nTransactions = nTransactions + 1 // Increment a counter
inStream.Close //Close the text file handler
The logic in this method is to:
And now a word about datatypes: they can come in all sorts of flavors -- integers, doubles (decimal values), text (strings), arrays (both single and multiple) and many, many others. Before any is used it must be declared by the use of the dim statement within a method as you can see here. But there's another way to declare a datatype and that's as a Property that allows its use within the entire window without being redeclared and which also allows any method in the window to refer to it. It's maintained as a variable as long as that window is open. This is how the variable, nTransactions is declared. A property can also be declared as a Global Property that can be used by any window. We'll see the use of a global property in a later article.
The observant reader will have noticed that this method called another method called addTransRow, which is passed a line of text from the data file and populates a row in transList. This method accepts two variables: s as a string and lineNr as an integer. The code follows:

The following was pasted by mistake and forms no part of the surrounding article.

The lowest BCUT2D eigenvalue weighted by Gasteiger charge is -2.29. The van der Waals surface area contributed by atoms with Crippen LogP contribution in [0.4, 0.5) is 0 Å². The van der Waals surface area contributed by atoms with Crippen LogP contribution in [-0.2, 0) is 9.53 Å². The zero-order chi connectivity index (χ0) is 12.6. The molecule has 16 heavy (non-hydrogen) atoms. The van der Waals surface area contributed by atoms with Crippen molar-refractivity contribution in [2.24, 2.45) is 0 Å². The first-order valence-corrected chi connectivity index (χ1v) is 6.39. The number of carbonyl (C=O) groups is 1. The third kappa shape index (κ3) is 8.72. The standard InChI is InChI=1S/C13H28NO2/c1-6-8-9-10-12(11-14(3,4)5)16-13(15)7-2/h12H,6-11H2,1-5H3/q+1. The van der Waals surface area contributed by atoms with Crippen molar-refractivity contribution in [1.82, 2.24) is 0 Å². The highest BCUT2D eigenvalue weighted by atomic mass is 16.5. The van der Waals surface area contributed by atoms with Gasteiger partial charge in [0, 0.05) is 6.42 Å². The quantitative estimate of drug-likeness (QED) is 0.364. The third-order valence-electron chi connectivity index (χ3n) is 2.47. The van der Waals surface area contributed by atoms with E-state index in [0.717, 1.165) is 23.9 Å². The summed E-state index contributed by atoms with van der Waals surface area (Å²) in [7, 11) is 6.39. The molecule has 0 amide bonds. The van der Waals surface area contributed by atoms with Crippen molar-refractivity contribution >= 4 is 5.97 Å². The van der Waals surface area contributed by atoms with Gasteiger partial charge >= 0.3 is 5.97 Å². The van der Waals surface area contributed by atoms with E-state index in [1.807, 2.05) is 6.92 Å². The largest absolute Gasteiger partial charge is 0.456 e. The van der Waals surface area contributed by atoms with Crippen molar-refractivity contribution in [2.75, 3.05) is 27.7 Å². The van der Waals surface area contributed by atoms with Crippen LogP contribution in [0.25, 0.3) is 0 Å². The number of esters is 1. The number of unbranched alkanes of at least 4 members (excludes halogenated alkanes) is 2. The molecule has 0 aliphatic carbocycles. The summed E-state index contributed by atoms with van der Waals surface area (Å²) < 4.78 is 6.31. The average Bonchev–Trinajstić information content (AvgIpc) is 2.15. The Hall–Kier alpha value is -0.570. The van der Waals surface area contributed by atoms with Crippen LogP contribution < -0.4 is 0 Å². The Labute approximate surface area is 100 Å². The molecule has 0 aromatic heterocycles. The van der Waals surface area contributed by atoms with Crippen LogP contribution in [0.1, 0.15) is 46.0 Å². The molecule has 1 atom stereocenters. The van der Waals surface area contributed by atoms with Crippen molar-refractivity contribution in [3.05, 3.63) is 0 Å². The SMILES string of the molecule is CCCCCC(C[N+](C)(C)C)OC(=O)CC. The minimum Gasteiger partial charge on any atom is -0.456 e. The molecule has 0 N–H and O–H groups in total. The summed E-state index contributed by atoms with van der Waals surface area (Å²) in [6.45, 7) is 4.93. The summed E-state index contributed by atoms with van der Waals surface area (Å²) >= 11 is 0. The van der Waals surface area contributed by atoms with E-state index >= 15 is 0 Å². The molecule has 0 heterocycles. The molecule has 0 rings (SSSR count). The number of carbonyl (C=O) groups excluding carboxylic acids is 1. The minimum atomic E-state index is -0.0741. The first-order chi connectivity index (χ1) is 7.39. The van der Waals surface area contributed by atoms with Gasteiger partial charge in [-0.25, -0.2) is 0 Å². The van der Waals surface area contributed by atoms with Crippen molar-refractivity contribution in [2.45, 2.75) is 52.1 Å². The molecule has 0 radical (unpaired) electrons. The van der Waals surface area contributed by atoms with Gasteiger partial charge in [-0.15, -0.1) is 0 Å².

// Build a new row in transList
dim record(5) As String // A six-element array
record = Split(s, chr(9)) // Takes line and places each field in the Record array
transList.AddRow "" // Add a blank row to transList
transList.Cell(lineNr, 0) = Format(dateSeconds(record(0)), "#") // Write date in dateSeconds into column 0
transList.Cell(lineNr, 1) = record(0) // Write date into column 1
transList.Cell(lineNr, 2) = record(1) // Write check Nr into column 2
if record(2) = "x" then transList.CellCheck(lineNr, 3) = true // Mark checkbox if transaction has cleared
transList.Cell(lineNr, 3) = record(3) // Write Payee/Payer into column 3
dim debit, credit As Double
debit = val(record(4))
credit = val(record(5))
if debit > 0 then transList.Cell(lineNr, 4) = format(debit, "#,###.00") // Write Debit into column 4
if credit > 0 then transList.Cell(lineNr, 5) = format(credit, "#,###.00") // Write Credit into column 5
// Unique case of transList line(0) - Brought Forward data
if lineNr = 0 then
transList.cell(0, 6) = transList.cell(0, 4) // Balance